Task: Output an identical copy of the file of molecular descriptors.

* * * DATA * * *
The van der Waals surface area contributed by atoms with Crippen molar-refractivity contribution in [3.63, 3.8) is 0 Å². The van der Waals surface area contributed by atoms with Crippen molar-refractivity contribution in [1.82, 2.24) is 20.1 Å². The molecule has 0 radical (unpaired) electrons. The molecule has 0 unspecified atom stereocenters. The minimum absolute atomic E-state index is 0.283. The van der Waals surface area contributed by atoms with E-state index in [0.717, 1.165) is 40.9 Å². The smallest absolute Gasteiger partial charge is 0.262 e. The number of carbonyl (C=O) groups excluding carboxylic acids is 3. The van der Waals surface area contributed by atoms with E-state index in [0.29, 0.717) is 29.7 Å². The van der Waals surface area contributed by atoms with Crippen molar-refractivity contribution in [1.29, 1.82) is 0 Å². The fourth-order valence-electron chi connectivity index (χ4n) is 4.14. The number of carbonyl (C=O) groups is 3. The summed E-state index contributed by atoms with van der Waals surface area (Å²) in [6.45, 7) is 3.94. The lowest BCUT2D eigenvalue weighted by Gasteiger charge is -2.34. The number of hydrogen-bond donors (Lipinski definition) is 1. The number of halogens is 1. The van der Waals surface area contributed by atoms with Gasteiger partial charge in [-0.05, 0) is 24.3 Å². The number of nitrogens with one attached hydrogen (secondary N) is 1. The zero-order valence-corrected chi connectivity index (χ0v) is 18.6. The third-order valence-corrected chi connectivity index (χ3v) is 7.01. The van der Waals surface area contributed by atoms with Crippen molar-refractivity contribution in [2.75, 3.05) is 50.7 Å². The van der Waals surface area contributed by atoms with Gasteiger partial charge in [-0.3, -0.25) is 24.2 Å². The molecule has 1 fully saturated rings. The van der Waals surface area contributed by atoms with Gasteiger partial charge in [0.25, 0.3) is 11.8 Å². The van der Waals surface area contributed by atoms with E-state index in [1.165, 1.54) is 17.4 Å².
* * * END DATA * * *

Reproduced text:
The van der Waals surface area contributed by atoms with Crippen molar-refractivity contribution in [3.63, 3.8) is 0 Å². The van der Waals surface area contributed by atoms with Crippen molar-refractivity contribution in [1.82, 2.24) is 20.1 Å². The molecule has 0 radical (unpaired) electrons. The molecule has 0 unspecified atom stereocenters. The minimum absolute atomic E-state index is 0.283. The van der Waals surface area contributed by atoms with E-state index in [0.717, 1.165) is 40.9 Å². The smallest absolute Gasteiger partial charge is 0.262 e. The number of carbonyl (C=O) groups excluding carboxylic acids is 3. The van der Waals surface area contributed by atoms with E-state index in [0.29, 0.717) is 29.7 Å². The van der Waals surface area contributed by atoms with Crippen molar-refractivity contribution in [1.29, 1.82) is 0 Å². The fourth-order valence-electron chi connectivity index (χ4n) is 4.14. The number of carbonyl (C=O) groups is 3. The summed E-state index contributed by atoms with van der Waals surface area (Å²) in [6.45, 7) is 3.94. The lowest BCUT2D eigenvalue weighted by Gasteiger charge is -2.34. The number of hydrogen-bond donors (Lipinski definition) is 1. The number of halogens is 1. The van der Waals surface area contributed by atoms with Gasteiger partial charge in [-0.05, 0) is 24.3 Å². The number of nitrogens with one attached hydrogen (secondary N) is 1. The zero-order valence-corrected chi connectivity index (χ0v) is 18.6. The third-order valence-corrected chi connectivity index (χ3v) is 7.01. The van der Waals surface area contributed by atoms with Crippen molar-refractivity contribution in [2.75, 3.05) is 50.7 Å². The van der Waals surface area contributed by atoms with Gasteiger partial charge in [-0.3, -0.25) is 24.2 Å². The molecule has 1 fully saturated rings. The van der Waals surface area contributed by atoms with Gasteiger partial charge in [0.25, 0.3) is 11.8 Å². The van der Waals surface area contributed by atoms with E-state index in [1.165, 1.54) is 17.4 Å².